The afterlife of solar panels

You might think of solar panels as a top sustainability solution. While it’s true that they’re terrific for harnessing renewable energy from the sun, photovoltaic panels have an oft-ignored downside: they are very hard to recycle. Because solar cells include heavy metals like lead and cadmium, it’s dangerous to toss them in the landfill. Unfortunately, this is where the panels often wind up once they’ve outlived their usefulness. People are still trying to figure out how to boost large-scale recycling of solar panels in a safe and cost-effective way.

What are solar panels made of?

One of the most important components of a solar panel is silicon. After oxygen, silicon is the second biggest element in our planet’s crust. There are three main approaches to making silicon into panels. Monocrystalline solar panels are the most efficient and expensive. Manufacturers cut individual wafers from a large silicon block and then affix the wafers to panels. This labor-intensive process produces the sleekest-looking, premium solar panels.

Polycrystalline solar cells are made by melting many silicon crystals together, then fusing them en masse onto a panel. These are blueish and are less expensive than monocrystalline panels but also less

— source | Teresa Bergen | Sep 3, 2020

Nullius in verba


Why they taxing solar industry

SolarCity Corp. and Sunrun Inc. filed a lawsuit Monday against the state Department of Revenue alleging that the department’s interpretation of a state law to mean that Arizonans who lease solar panels aren’t eligible for tax exemptions granted to those who own them is illegal. This tax on leased solar panels would result in $152 extra in property taxes for the first year of a homeowner’s leased $34,000 solar-panel array, a charge that would decrease each year as the value of the array goes down. For larger, commercial arrays, the taxes will be higher — a leased 80-kilowatt, $360,000 system would carry a $1,615 charge its first year, and a 250-kilowatt system would be charged $4,485.


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Double-sided solar panels that follow the sun prove most cost effective

Solar power systems with double-sided (bifacial) solar panels — which collect sunlight from two sides instead of one — and single-axis tracking technology that tilts the panels so they can follow the sun are the most cost effective to date, researchers report June 3rd in the journal Joule. They determined that this combination of technologies produces almost 35% more energy, on average, than immobile single-panel photovoltaic systems, while reducing the cost of electricity by an average of 16%. The results are stable, even when accounting for changes in the weather conditions and in the costs from the solar panels and the other components of the photovoltaic system, over a fairly wide range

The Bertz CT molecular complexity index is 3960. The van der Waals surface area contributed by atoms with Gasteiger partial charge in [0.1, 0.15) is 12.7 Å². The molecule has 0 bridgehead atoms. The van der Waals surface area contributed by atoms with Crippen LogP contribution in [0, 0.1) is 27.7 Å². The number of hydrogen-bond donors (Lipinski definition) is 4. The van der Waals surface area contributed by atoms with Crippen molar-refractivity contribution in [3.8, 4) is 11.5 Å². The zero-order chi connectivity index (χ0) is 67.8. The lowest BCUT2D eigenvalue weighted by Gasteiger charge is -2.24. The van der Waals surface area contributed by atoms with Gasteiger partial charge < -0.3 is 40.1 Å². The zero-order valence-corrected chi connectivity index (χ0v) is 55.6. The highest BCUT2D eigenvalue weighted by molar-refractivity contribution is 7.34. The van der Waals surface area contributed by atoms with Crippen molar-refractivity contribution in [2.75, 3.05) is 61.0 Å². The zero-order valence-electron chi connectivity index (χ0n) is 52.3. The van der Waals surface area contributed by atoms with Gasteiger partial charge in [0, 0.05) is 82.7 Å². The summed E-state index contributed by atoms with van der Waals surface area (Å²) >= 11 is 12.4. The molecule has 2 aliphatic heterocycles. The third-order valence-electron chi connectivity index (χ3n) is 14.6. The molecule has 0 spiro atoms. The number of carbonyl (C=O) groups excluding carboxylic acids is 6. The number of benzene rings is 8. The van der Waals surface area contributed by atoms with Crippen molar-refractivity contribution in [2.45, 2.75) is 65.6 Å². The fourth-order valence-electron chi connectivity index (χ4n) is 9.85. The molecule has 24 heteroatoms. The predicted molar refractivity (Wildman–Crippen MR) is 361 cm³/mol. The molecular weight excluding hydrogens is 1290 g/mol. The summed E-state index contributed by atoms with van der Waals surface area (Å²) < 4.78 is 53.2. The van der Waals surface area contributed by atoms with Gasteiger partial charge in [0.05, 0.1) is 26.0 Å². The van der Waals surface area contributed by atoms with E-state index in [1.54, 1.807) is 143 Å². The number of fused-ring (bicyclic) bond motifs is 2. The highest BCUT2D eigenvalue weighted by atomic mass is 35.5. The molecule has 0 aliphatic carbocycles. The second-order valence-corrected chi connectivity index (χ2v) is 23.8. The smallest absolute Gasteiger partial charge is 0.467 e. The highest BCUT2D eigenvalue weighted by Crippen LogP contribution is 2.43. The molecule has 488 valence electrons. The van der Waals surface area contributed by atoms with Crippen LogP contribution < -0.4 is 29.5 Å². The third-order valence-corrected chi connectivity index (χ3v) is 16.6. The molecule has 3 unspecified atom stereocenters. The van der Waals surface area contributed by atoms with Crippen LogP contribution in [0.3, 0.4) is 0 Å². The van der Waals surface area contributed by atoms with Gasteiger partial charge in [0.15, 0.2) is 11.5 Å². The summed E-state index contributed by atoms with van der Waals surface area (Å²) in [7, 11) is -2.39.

— source, | Jun 3, 2020

Nullius in verba

Yes, solar panels can be recycled

Renewable energy is cleaner than fossil fuel energy. No fuel is burned. There are no emissions from producing the energy itself. But there are still emissions in creating and then disposing of the technology. This is a recurring theme in sceptical dismissals of renewable energy: look at this stack of retired solar panels/wind turbines/electric car batteries – not as green as you thought!

The truth always lies with the comparison. Electric vehicles are cleaner than petrol, even if they’re not charged with renewable energy. If you threw your wind turbines into landfill at the end of their life, they would still do less damage than coal or gas power over the course of their lifetime. We can’t let perfection be the enemy of good, and rejecting renewable technologies because they aren’t 100% environmentally benign is hardly logical.

Naturally, we do want to process things properly at the end of their lives, and there is no excuse for waste. And so of course electric car batteries, wind turbines and solar panels can and should be

— source | Jeremy Williams | Apr 30, 2020

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Solar power has been growing for decades

The spread of COVID-19, now declared a pandemic by the World Health Organization, is expected to slow solar energy’s rate of growth for the first time since the 1980s. On Monday, two major solar panel manufacturers that supply the U.S. utility market, JinkoSolar Holding Co. and Canadian Solar Inc., both saw their stock prices fall by double digits. Bloomberg New Energy Finance, a research firm, previously predicted that global solar energy capacity would grow by 121 to 152 gigawatts this year, but on Friday, the group issued a new report dialing back its prediction to just 108 to 143 Gigawatts.

Solar’s rate of growth has been increasing for decades. Clayton Aldern / Grist

— source | Mar 16, 2020

Nullius in verba